Russo–Japanese War

(1904–1905)
   What started as a “glorious little war” to win support for the tsarist regime ended in catastrophic defeat that almost spelled the end of the House of Romanov. The Russian military intelligence service and the Okhrana were poorly prepared for war. The Okhrana was unable to counter Japanese intelligence operations in Moscow and St. Petersburg or in Manchuria. The military intelligence department of the general staff had only a very poor understanding of the Japanese enemy, of whom they were totally contemptuous. The best examples of military intelligence incompetence were their failures to foresee the Japanese attack on Port Arthur and the imperial fleet’s doom at Tsushima.
   The Japanese fleet struck Port Arthur, China, catching the Russian navy unaware and unprepared. Japanese spies inside Port Arthur apparently produced excellent order of battle information on the Russian forces. The Japanese specialized in recruiting low-level employees and servants who could provide intelligence about the military. When the fleet left the Baltic to relieve the garrison at Port Arthur, it had been given no information about the Japanese order of battle. The fleet got into its first action with a group of British fishing boats, which Russian commanders believed were Japanese boats. The socalled Battle of Dogger Bank, which caused a major diplomatic crisis with Britain, resulted from the fleet’s blindness—a wonderful example of the fog of war.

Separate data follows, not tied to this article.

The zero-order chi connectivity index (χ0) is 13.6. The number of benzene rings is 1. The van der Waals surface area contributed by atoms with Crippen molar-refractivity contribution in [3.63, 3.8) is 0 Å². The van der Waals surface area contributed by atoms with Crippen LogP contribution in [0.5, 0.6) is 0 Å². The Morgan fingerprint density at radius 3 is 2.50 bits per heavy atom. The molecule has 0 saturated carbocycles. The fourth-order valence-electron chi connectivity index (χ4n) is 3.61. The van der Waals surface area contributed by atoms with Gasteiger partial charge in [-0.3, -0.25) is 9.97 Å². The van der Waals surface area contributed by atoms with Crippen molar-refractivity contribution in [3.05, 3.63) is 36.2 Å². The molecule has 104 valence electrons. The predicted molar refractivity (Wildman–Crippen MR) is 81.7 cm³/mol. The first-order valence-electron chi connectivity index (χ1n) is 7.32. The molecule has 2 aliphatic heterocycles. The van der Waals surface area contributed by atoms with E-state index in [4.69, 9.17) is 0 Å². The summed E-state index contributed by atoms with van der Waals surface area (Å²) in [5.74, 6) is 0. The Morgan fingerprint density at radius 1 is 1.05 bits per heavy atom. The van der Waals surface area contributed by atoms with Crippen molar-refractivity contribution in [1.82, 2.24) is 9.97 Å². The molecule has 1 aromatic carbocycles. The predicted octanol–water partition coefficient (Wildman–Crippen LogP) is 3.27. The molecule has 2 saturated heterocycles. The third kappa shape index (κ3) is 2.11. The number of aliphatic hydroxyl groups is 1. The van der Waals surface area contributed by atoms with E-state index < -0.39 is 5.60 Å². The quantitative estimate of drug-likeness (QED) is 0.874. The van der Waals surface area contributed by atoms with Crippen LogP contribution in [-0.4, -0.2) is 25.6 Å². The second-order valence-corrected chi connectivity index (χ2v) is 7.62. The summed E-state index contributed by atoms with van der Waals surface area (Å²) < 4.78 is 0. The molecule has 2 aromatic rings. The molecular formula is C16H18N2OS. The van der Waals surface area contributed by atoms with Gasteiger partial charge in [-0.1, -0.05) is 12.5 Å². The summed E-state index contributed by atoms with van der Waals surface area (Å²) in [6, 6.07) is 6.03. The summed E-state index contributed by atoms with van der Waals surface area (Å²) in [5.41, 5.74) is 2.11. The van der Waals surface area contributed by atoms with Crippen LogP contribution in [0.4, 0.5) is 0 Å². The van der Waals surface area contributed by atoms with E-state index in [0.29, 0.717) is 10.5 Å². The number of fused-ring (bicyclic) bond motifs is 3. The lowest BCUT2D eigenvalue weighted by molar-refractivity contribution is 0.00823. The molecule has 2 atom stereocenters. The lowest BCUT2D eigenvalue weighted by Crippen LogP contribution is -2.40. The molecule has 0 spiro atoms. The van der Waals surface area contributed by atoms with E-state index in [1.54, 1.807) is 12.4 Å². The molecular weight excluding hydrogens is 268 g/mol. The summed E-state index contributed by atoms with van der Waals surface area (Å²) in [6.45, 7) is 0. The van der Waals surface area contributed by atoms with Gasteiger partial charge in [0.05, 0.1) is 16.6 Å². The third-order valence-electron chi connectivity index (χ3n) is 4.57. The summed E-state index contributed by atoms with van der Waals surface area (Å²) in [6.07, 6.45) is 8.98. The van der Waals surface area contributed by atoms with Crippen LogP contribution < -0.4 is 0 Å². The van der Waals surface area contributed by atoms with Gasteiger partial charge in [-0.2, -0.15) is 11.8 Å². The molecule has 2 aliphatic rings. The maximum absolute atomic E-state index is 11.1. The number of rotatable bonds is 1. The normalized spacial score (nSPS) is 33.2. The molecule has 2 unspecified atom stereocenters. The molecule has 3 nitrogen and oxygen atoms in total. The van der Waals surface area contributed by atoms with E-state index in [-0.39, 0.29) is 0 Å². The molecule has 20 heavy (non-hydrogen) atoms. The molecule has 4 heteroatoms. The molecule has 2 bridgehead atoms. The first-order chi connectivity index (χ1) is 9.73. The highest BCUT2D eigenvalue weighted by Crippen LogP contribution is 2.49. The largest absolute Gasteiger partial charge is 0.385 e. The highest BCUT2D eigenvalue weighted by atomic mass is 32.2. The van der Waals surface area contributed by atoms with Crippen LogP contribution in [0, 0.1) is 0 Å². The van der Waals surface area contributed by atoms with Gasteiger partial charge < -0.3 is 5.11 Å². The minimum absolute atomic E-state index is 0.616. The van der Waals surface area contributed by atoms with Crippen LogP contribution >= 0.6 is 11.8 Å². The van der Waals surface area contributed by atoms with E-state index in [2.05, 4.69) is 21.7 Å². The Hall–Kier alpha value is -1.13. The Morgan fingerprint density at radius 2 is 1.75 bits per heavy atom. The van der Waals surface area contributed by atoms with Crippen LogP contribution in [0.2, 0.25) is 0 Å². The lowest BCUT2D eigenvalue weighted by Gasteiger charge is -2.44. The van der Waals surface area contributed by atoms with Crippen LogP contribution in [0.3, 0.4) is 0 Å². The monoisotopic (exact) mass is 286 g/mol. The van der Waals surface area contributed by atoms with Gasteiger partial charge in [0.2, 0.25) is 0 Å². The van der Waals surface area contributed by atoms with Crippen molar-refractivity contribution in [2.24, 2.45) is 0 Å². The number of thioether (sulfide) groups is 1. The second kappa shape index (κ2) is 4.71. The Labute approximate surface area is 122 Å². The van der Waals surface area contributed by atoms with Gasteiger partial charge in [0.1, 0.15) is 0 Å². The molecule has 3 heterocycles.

Russian intelligence poorly prepared the tsarist commanders for war in Asia. With little real knowledge of the Japanese navy or army, it lacked basic data about Japanese military units or warships. Military counterintelligence was weak as well. In contrast, the Japanese had agents within the Russian base at Port Arthur, who provided critical intelligence for the Japanese surprise attack that began the war. Inside the Russian empire, Japanese agents monitored developments though such mundane means as reading the Russian press. They also liaisoned with other military attachés to initiate contacts with revolutionaries such as Father Georgi Gapon. The Japanese were willing to support violence by revolutionary parties to force St. Petersburg to divert troops from the front to quell internal revolution. The Okhrana’s dogged interest in the subversion of the domestic enemy blinded it to the greater threat from Japan.
   See also Revolution of 1905.

Historical dictionary of Russian and Soviet Intelligence. . 2014.

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